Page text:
Burns mayoral bid lacks supporters, money Former allies on sidelines

club's stance is undecided.

August 08, 1991|By Michael A. Fletcher | Michael A. Fletcher,Evening Sun Staff

As he battles incumbent Kurt L. Schmoke for the Democratic mayoral nomination, many of Clarence H. Du Burns' longtime political allies are on the sidelines, or in Schmoke's camp.

The Eastside Democratic Organization, a political club that Burns chairs and helped found more than 20 years ago, has yet to officially back him, adding to the difficulties he faces as the campaign winds toward the Sept. 12 primary.

"Things and times change," said former Councilman Nathaniel J. McFadden, a Burns protege and an EDO board member. "I think we'd set an awfully terrible precedent if we reject Schmoke's candidacy. We're looking forward to the future. And Kurt represents the future."

EDO President Paula Johnson Branch, a 2nd District City Council candidate who a Burns aide when he was mayor in 1987, says the club has not yet focused on the mayoral race.

"We hope to get to those endorsements later this month," Branch said.


That position is surprising to many political observers,

who assumed that EDO would be at the heart of the Burns campaign.

"Du is EDO," said Councilman Carl Stokes, D-2nd, a former EDO member. "They should have been out front for Du Burns months ago."

EDO's uncertainty on its mayoral endorsement also illustrates the advantages Schmoke holds over Burns. And the most powerful may be incumbency.

"There is no question in my mind that [EDO] will endorse me," Burns said last night. "If people think otherwise, they're crazy. But there are a lot of people in the club who are nervous about these things because their jobs and things may be at stake."

EDO members acknowledge that practical considerations make an all-out effort for the 72-year-old Burns unwise. They also say that Schmoke has not threatened any jobs.

But Schmoke is the incumbent and in control of money and jobs, and some of each flow to EDO members or organizations operated by members of the club.

For instance, Del. Hattie N. Harrison, D-City, an EDO board member who helped form the club, works for Schmoke as a representative at the Dunbar mayor's station in East Baltimore.

The city also holds sway over funds that go to the East Baltimore Drug Abuse Center, which serves 400 addicts and is run by the East Baltimore Community Corp., an EDO offshoot.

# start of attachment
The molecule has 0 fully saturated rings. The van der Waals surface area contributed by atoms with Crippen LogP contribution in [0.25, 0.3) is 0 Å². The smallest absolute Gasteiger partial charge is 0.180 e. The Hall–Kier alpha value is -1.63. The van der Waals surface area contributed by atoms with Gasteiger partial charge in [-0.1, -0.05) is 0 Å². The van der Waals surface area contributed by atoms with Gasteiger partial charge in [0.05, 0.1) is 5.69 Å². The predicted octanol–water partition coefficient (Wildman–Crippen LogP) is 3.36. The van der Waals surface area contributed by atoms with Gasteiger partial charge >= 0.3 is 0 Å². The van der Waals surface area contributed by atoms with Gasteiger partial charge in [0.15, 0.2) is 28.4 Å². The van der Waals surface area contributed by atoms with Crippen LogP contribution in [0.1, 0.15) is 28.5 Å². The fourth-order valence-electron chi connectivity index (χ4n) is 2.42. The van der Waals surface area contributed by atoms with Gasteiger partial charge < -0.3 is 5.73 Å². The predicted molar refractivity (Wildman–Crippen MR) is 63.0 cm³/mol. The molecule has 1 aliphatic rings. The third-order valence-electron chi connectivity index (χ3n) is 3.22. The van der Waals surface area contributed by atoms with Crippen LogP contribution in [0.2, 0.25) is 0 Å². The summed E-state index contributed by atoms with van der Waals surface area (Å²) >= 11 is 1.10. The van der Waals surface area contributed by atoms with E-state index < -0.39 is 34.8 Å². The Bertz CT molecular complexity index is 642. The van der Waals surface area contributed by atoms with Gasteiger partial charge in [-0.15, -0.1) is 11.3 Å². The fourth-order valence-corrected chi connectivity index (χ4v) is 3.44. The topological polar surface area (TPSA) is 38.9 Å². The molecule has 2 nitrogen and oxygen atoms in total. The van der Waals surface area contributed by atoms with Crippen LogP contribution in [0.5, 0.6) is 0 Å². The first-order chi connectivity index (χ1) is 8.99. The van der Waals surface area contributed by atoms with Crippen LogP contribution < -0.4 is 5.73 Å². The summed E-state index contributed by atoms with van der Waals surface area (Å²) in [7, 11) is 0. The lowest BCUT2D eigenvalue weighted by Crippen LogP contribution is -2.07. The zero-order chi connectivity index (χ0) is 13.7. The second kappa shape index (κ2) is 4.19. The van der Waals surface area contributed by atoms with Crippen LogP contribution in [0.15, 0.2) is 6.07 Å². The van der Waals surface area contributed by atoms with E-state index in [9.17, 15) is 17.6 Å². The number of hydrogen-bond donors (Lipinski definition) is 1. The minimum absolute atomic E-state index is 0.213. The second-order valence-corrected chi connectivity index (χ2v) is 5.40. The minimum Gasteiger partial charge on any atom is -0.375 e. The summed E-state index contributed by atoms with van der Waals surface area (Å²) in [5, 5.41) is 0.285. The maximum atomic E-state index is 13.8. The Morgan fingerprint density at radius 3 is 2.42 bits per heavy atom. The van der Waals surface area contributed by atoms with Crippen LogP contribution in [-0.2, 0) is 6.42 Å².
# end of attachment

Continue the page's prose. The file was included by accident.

EDO members say they are thankful Schmoke has not cut off the funds that go to the center.

"We appreciate the fact that the mayor recognizes that we provide valuable services," said Marie Washington, vice president of EDO and president of the community corporation. "That kind of thing makes it hard for us to say we can't support the mayor."

Schmoke also has other advantages. He has raised more than $1 million, and he has raked in many endorsements including those from the AFL-CIO, the Interdenominational Ministerial Alliance and the Baptist Ministers Conference.

Burns has raised far less money and has won few endorsements. He has lost some key supporters over the past four years.

Raymond V. Haysbert, the Parks Sausage Co. executive who was Burns' campaign chairman and a major fundraiser in 1987, is now supporting Schmoke.

"This time, the choice is not between an experienced veteran and a neophyte," Haysbert explained. "Kurt has experience now and should be a much better mayor in his second term. To an extent, he has learned what not to do."

The Rev. Wendell H. Phillips, who managed Burns' campaign in 1987, says he still supports Burns but has no time to work closely with the campaign.

"I'm doing some stuff," Phillips said, such as speaking to small groups in Burns' behalf. "But I could not physically handle working in the guts of the campaign this time."

For McFadden, who calls Burns "a classy leader, a classy individual," the fact that some former Burns stalwarts now are supporting Schmoke is a natural outgrowth of the practical politics that his mentor advocates.

"EDO is definitely going in a different direction," McFadden said. But it's what Du taught me. Du taught me a lot of things, and one of them was to look to the future."

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